The ferris wheels has taught me two things, new things that look scary can be thrilling and the ride serves as a nice metaphor for life.
My two daughters, five and three years old, and I rode the ferris wheel at our county fair this year. Our older daughter had also ridden it last year but was somewhat timid when she first saw it and began talking about the other rides she wanted to do. Our younger daughter was dead set against it until she saw that her sister was having fun and that she might want to get in on the action. I didn’t really want to ride anything but some of the rides required adult supervision and I was the chosen one.
The girls and I entered the ferris wheel, which like all other ferris wheels looks like it was made at least seventy years ago. We were buckled into the seat, warned not to swing, and began to glide backwards into the afternoon sky. The first trip up both girls were none too thrilled. They weren’t scared but they weren’t embracing their elevation. After a few laps around they began to enjoy it more. At the top they quickly listed all the things they could see. On our descents they listed all the people they could see. When we stopped they asked why we were stopping, who were in the other cars, and all the other questions that queued up when they weren’t listing things. I answered to the best of my ability as I tried to limit our seat from swinging.
We did a number of rotations, I lost count, and it was enough for me but as our seat slowed, docked, and was opened the girls asked if they could go on again. We rode it many times that day but not until I listed the other things they might like to ride.
As the kids were heading towards the next candy colored spinning or sliding ride I thought about our time on the ferris wheel. The ups and downs of it. Those ups and downs match parts of our life easily but there’s more. On the ferris wheel there are times when you have a great view and times you don’t. Riding up all you really see is the mechanics of it. The motor, arms, and lights. You need to peek through and among things to see anything else. This is like the time in our lives when we need to work. We need to put in time to learn or do so that when the view changes we get to reap the rewards, a panoramic view. It’s the highest point at the fair and you can see everything laid out. During the descent you get to continue a great view but also know that it’s over and you can’t get it back until the next time around.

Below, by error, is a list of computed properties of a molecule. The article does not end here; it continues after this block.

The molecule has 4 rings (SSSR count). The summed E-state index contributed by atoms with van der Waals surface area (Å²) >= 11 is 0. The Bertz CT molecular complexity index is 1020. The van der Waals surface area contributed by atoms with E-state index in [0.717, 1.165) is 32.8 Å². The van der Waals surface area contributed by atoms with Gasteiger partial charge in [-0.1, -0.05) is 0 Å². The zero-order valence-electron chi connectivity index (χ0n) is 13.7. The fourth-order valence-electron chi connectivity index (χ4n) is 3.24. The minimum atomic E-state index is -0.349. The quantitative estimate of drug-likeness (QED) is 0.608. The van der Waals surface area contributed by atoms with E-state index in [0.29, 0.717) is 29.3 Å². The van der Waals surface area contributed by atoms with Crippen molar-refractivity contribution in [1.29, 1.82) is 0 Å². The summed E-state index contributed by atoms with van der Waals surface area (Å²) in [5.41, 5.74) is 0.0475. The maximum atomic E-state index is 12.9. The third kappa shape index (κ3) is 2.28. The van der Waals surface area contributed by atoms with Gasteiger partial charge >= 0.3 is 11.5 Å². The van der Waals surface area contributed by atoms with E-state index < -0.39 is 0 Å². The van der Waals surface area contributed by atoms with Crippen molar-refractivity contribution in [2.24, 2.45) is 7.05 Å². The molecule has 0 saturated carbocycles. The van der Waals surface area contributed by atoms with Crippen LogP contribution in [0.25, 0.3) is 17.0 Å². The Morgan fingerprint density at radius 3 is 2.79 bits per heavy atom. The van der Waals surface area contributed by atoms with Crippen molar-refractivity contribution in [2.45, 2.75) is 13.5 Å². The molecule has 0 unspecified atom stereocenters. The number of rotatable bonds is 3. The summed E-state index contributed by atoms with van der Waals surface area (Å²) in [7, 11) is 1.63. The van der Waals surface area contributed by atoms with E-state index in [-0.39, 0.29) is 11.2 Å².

The ferris wheel also keeps you facing forward. You can turn around during those mechanical views, the panoramic views, and the decent views but it’s not easy and somewhat uncomfortable. Life’s like that too. Looking back too much isn’t going to help where you’re at. Instead it’s nice to glance that way once in a while but most comfortable to move forwards.
The ferris wheel also stops to load other passengers. Sometimes this means you get a great view and sometimes not a great one. This isn’t up to you. There are external forces controlling some part of the ride and you need to wait until it begins again. But you do get to choose how much you enjoy the ride. Both of our daughters were so thrilled that during our final ride they each held their hands in the air in a demonstration of their daring. Like this was the zenith of thrill rides and they weren’t going to let a little thing like holding on prevent them from the thrill of it.
We did other things at the fair too. We rode the merry-go-round, the slides, and ran through the fun house. We ate funnel cakes, french fries, and corn dogs. We saw pigs, chickens, and cows. We don’t regularly have fun houses, corn dogs, and cows in our lives – these are special fair only things – but we do have the metaphorical ferris wheel. The wheel of time that turns, that keeps us on until we get off. The ride that is controlled but we choose how we want to experience those highs and lows, the ups and downs.
What I really learned was that the ferris wheel is my life and to enjoy the ride with my kids.